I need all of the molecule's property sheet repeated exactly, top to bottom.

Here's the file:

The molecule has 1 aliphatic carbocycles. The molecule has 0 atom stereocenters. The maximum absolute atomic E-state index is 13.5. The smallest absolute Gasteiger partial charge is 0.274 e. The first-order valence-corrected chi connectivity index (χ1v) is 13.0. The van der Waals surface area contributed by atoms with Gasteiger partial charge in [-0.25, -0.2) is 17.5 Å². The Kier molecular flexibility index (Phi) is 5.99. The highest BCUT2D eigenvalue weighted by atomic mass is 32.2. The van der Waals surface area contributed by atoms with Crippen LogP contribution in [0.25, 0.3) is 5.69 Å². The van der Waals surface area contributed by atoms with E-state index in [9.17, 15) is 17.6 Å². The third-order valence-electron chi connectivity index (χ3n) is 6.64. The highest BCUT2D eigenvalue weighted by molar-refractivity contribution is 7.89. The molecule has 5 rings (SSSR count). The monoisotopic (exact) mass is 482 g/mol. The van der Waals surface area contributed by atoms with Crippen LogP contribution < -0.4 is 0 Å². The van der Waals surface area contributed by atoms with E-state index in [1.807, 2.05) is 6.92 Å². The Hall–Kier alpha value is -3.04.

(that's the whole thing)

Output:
The molecule has 1 aliphatic carbocycles. The molecule has 0 atom stereocenters. The maximum absolute atomic E-state index is 13.5. The smallest absolute Gasteiger partial charge is 0.274 e. The first-order valence-corrected chi connectivity index (χ1v) is 13.0. The van der Waals surface area contributed by atoms with Gasteiger partial charge in [-0.25, -0.2) is 17.5 Å². The Kier molecular flexibility index (Phi) is 5.99. The highest BCUT2D eigenvalue weighted by atomic mass is 32.2. The van der Waals surface area contributed by atoms with Crippen LogP contribution in [0.25, 0.3) is 5.69 Å². The van der Waals surface area contributed by atoms with E-state index in [9.17, 15) is 17.6 Å². The third-order valence-electron chi connectivity index (χ3n) is 6.64. The highest BCUT2D eigenvalue weighted by molar-refractivity contribution is 7.89. The molecule has 5 rings (SSSR count). The monoisotopic (exact) mass is 482 g/mol. The van der Waals surface area contributed by atoms with Crippen LogP contribution < -0.4 is 0 Å². The van der Waals surface area contributed by atoms with E-state index in [1.807, 2.05) is 6.92 Å². The Hall–Kier alpha value is -3.04.